Sexual assault* is unwanted, non-consensual sexual contact including ... touching, penetration by a person or object either vaginally or anally, and oral sex. It also includes forced touching of another’s body.
Rape is a specific form of sexual assault that includes sexual intercourse without consent.
Date/Acquaintance Rape is still rape. It is non-consensual sexual activity between people who know one another on some level, and where consent for sexual activity was not given, or was given under duress.
Date Rape Drugs such as alcohol, Ketamine, GHB, and Rophynol are sometimes used to keep a person from resisting, or even to render the victim unconscious. Alcohol, however, is the #1 date rape drug.
Consent is when a person says yes or freely, and actively participates in the sexual act. Consent is mutual agreement. Consent cannot be assumed, cannot be given under pressure, out of fear, or when you are not fully aware of what is going on - like when a person has had too much to drink or has used other drugs.
Silence is not consent.
* Sexual Assault is violence. It is not about sex; it’s about using sex to have power and control over another person.
Be examined for physical injury and possible Sexually Transmitted Infections (STIs). The examination also provides an opportunity to discuss options for available counseling and for pregnancy prevention.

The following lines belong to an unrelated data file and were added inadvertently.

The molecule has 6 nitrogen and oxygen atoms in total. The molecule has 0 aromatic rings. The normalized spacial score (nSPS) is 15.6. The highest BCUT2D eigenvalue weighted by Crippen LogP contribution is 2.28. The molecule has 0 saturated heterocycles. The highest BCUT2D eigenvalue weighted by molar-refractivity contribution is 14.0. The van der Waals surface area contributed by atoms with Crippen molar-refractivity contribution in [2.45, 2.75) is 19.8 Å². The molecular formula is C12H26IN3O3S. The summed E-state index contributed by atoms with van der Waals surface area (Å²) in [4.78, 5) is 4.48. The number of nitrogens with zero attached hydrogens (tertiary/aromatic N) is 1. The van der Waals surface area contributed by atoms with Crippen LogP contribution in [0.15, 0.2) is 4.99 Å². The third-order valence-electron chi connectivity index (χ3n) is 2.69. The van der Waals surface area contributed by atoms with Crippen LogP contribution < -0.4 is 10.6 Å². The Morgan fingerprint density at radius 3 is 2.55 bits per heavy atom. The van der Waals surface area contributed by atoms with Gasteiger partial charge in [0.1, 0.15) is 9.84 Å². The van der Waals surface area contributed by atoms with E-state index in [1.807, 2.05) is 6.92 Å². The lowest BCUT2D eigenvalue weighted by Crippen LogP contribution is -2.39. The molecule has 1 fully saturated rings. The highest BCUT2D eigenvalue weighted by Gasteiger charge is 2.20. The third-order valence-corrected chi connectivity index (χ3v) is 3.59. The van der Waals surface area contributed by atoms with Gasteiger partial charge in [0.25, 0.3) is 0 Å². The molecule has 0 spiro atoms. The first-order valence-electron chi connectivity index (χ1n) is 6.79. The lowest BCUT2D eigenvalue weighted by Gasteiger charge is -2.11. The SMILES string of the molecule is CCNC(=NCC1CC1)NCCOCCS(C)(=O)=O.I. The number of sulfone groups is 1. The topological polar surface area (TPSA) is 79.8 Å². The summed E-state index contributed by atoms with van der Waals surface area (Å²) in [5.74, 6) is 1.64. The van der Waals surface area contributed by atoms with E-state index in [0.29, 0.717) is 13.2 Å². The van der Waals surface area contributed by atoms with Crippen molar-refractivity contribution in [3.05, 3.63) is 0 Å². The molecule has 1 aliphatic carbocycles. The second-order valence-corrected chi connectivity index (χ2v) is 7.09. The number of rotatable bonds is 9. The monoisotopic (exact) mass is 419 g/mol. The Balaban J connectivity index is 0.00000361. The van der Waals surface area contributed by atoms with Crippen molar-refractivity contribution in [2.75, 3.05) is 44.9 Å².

Medical evidence that supports a case is best collected within 72 hours of an assault.
Call someone—a friend or family member and/or …
Call one of the numbers on this brochure and ask for a sexual assault counselor or a rape survivor advocate to talk to, or be with you at the hospital and walk through things with you—for support and to be sure you are treated well.
FYI, the hospital or attending physician is required by law to notify the police, but the survivor decides whether to talk with the police or to press charges.
You do have the option to only report the incident for police or public records without pressing charges.
Since every person and situation is different, survivors of sexual assault will respond in various ways. There is no right or wrong way to react. Some survivors recover relatively quickly, while others feel the effect of their victimization longer.
Emotional / Psychological / Physiological Effects
There are many emotional, psychological and physiological effects survivors may experience, such as headaches, vomiting, shock, denial, anger, shame, self-blame, fear, anxiety, depression, loss of self-esteem, loss of trust in others, sleep disturbances, panic attacks, eating difficulties, hyper-vigilance, and isolation.
Presented in conjunction with Project SAFE, a campus response toward eliminating violence.
(Content provided by the Health Resource Center, Student Health Services.)